Practical Guides for Beginners

6 Some basic terms

Here are the parts of a URL considered more closely.


Note: it's not essential to remember everything you'll find in this chapter. Just read it through so that you'll know where to find the information if it's needed.



In Chapter 3 'Web page and website' there appeared the following URL:


http://www.nypl.org/sitemap/index.html


Let's study more closely what the parts of this string indicate.



The parts of the URL:


http Protocol used in the communication between the browser and the web server.

'Protocol' is a set of rules a browser and a web server use to communicate with and understand each other.


: Colon simply separates the protocol from the other part of the web address.


// Indicates that a contact to a server is to be achieved. (For example, when sending email the notation 'mailto:<email address>...', without slashes, could be used). Note that this doesn't mean a connection between a browser and server. When a browser has sent a request, there is no connection between the browser and the server. (You can read more about how the web actually works here.)


www Name of a server listening to messages using the http protocol. Note that this name is not always shown in the URL in the Location Box. And the name can be something other than 'www'.


nypl.org Name of the domain where the web server belongs. Domain is like an address by which you can get to some specific 'area' on the Net. For example, the domain name 'nypl.org' is registered to The New York Public Library and there are probably several server programs in that domain each dedicated to different tasks.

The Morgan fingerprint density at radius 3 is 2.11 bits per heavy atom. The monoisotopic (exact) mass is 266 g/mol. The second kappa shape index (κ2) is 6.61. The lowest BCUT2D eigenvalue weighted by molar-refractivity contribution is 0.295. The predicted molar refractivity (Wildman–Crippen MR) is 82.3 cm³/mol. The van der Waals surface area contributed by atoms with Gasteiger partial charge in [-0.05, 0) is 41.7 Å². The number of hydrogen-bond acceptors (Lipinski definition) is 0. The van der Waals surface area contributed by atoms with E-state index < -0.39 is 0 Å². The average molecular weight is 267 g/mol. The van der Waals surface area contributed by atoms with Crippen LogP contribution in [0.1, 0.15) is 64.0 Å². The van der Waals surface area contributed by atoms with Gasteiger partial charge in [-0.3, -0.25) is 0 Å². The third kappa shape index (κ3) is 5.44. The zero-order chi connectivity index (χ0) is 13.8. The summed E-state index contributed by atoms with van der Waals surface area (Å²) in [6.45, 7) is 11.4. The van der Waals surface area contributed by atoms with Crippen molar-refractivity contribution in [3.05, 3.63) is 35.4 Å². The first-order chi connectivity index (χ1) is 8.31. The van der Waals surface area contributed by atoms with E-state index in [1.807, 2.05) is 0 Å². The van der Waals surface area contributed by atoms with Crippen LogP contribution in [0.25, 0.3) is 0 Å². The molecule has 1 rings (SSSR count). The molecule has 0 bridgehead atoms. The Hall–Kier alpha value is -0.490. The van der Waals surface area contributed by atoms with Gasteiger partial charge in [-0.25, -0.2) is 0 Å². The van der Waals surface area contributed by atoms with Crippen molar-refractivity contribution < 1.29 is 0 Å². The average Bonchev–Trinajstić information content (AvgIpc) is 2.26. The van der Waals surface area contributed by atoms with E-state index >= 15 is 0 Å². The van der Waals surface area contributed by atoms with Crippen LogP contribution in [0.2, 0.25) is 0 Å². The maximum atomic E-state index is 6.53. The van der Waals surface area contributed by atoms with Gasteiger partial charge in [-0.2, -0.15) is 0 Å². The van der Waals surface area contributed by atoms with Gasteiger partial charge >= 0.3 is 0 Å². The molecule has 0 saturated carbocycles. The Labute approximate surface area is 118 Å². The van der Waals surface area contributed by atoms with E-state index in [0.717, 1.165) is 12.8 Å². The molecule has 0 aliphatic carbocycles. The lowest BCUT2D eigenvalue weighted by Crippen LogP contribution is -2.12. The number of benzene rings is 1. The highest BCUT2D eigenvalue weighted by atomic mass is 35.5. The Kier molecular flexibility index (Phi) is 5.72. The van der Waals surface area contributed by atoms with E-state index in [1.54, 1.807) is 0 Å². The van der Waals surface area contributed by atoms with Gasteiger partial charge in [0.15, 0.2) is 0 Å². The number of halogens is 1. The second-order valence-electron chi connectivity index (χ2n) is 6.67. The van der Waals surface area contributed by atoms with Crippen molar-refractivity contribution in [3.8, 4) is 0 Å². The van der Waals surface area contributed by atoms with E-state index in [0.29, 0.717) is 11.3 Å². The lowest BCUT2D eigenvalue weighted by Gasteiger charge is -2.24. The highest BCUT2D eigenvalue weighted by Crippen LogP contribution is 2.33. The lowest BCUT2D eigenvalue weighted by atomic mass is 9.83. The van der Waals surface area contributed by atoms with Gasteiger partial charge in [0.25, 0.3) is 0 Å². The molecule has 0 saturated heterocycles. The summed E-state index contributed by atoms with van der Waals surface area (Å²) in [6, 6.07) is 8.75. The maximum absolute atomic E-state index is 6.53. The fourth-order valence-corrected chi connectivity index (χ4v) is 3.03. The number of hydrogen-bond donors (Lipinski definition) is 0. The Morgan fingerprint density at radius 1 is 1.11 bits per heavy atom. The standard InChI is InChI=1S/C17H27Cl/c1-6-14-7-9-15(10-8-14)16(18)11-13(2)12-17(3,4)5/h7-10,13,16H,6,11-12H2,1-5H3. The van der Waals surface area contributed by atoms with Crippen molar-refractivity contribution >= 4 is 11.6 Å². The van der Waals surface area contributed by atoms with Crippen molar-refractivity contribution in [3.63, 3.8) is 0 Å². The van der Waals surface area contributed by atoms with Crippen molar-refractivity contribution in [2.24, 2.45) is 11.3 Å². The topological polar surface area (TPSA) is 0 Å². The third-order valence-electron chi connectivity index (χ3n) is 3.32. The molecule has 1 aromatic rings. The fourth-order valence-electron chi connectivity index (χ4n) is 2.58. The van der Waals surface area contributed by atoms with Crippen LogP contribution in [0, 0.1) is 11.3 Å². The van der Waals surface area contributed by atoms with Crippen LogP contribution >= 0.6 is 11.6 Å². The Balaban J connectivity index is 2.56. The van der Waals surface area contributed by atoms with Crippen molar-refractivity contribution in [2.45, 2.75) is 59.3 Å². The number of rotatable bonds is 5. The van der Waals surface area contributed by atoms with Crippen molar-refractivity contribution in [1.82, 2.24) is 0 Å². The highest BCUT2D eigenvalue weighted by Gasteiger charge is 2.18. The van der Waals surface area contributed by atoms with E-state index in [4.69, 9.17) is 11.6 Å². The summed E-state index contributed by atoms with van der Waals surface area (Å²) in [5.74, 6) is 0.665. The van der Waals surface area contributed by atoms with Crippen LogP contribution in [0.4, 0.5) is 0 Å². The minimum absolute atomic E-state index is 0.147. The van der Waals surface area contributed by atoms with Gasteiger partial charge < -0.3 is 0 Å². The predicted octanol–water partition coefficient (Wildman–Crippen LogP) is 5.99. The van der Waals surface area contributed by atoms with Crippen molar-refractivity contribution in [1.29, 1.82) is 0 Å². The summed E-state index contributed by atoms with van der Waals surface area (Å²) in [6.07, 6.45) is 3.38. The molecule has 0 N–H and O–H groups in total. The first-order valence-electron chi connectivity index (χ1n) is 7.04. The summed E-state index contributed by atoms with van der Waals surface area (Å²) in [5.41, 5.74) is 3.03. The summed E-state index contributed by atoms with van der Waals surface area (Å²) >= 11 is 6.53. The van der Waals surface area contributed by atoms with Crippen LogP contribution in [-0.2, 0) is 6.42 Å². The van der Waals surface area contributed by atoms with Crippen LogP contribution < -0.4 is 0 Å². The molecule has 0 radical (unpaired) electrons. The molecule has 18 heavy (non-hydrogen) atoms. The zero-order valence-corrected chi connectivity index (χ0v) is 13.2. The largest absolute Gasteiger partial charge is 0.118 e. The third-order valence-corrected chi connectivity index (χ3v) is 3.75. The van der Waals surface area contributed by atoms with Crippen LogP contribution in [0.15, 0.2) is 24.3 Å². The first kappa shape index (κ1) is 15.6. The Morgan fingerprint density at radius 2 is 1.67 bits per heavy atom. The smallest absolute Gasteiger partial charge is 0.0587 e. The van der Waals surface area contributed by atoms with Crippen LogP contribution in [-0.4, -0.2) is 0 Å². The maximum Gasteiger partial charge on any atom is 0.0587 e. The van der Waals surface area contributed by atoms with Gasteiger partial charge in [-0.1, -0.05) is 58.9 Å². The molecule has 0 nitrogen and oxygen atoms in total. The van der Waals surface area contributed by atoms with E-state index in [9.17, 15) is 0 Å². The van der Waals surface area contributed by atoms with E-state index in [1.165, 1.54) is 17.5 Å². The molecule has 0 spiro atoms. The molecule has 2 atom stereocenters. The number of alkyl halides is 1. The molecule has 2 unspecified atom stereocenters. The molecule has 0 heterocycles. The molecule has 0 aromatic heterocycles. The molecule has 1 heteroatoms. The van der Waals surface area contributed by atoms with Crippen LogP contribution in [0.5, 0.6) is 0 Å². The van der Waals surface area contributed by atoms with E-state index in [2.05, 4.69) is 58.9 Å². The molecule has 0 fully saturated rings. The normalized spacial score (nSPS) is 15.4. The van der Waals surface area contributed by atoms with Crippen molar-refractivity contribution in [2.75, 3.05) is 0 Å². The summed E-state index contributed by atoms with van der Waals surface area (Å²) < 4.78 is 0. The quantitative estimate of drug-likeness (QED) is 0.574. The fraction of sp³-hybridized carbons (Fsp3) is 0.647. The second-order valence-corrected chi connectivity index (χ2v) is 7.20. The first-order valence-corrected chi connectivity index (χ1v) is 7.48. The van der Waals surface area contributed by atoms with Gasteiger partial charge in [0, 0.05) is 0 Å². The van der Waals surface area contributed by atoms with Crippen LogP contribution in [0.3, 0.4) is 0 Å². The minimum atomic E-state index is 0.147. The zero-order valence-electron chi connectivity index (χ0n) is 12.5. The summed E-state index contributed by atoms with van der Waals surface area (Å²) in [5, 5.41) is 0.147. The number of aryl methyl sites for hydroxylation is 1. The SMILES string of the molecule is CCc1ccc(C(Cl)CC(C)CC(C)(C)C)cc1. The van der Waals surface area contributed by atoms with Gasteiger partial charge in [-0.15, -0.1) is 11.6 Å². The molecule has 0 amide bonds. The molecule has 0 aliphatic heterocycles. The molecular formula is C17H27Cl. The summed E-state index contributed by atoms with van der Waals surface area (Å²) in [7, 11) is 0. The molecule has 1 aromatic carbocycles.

www.nypl.org


This part of the URL is actually the name of the web server seen over the Internet. In other words, it's the server that hosts the web site of The New York Public Library. By using it the request a browser sends can be directed to the right web server.


You may wonder how a request can be directed to the right server if the name is not shown in the URL. In fact, the sequence is such that a request is first directed to the domain and then in the domain the right server is found. In the domain an http request goes to the server that is listening to messages using the http protocol.


/ Indicates the root folder of the folder system hosted by
the web server www.nypl.org.


sitemap/ Indicates a folder in the root folder.


index.htmlThe name of the document file requested.



Note that though there is a URL seen on the Location Box, the browser doesn't have a direct connection to a folder and a document file there on the disk of the server machine. It is always the web server that fetches the document and sends it to the browser. So nothing can be 'disturbed' on a web server by using a browser.



In folders hosted by a web server there is usually a file which is returned in case only the name of the folder is given. (For example, you can try what happens when you type 'nypl.org/sitemap/' on the Location Box and press Enter.) This specific default page can be named in several ways:

       index.htm

       Index.htm

       index.html

       Index.html

       default.html

       default.asp

       etc.


However, the name doesn't make a difference; a default page is shown if no other file is mentioned after the name of a folder.




You can study these things yourself by trying different URLs.




Summary


On some occasions this chapter may be helpful. For example, if you

have to give somebody a URL for a certain file, it's good to know

what a correct URL must contain.




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